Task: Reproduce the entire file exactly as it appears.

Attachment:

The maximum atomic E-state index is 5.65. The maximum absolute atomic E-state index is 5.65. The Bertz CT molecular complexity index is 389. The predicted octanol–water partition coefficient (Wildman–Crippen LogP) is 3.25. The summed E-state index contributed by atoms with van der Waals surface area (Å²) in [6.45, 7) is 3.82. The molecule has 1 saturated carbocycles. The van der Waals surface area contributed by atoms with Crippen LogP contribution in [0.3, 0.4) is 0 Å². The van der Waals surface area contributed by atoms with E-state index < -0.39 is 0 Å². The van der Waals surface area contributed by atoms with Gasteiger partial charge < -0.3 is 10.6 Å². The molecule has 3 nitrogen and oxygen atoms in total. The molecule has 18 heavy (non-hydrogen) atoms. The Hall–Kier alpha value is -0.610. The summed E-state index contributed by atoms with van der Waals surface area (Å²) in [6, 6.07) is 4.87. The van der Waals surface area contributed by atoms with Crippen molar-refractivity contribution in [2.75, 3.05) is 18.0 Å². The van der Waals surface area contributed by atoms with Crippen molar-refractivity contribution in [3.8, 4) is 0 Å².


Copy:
The maximum atomic E-state index is 5.65. The maximum absolute atomic E-state index is 5.65. The Bertz CT molecular complexity index is 389. The predicted octanol–water partition coefficient (Wildman–Crippen LogP) is 3.25. The summed E-state index contributed by atoms with van der Waals surface area (Å²) in [6.45, 7) is 3.82. The molecule has 1 saturated carbocycles. The van der Waals surface area contributed by atoms with Crippen LogP contribution in [0.3, 0.4) is 0 Å². The van der Waals surface area contributed by atoms with E-state index < -0.39 is 0 Å². The van der Waals surface area contributed by atoms with Gasteiger partial charge < -0.3 is 10.6 Å². The molecule has 3 nitrogen and oxygen atoms in total. The molecule has 18 heavy (non-hydrogen) atoms. The Hall–Kier alpha value is -0.610. The summed E-state index contributed by atoms with van der Waals surface area (Å²) in [6, 6.07) is 4.87. The van der Waals surface area contributed by atoms with Crippen molar-refractivity contribution in [2.75, 3.05) is 18.0 Å². The van der Waals surface area contributed by atoms with Crippen molar-refractivity contribution in [3.8, 4) is 0 Å².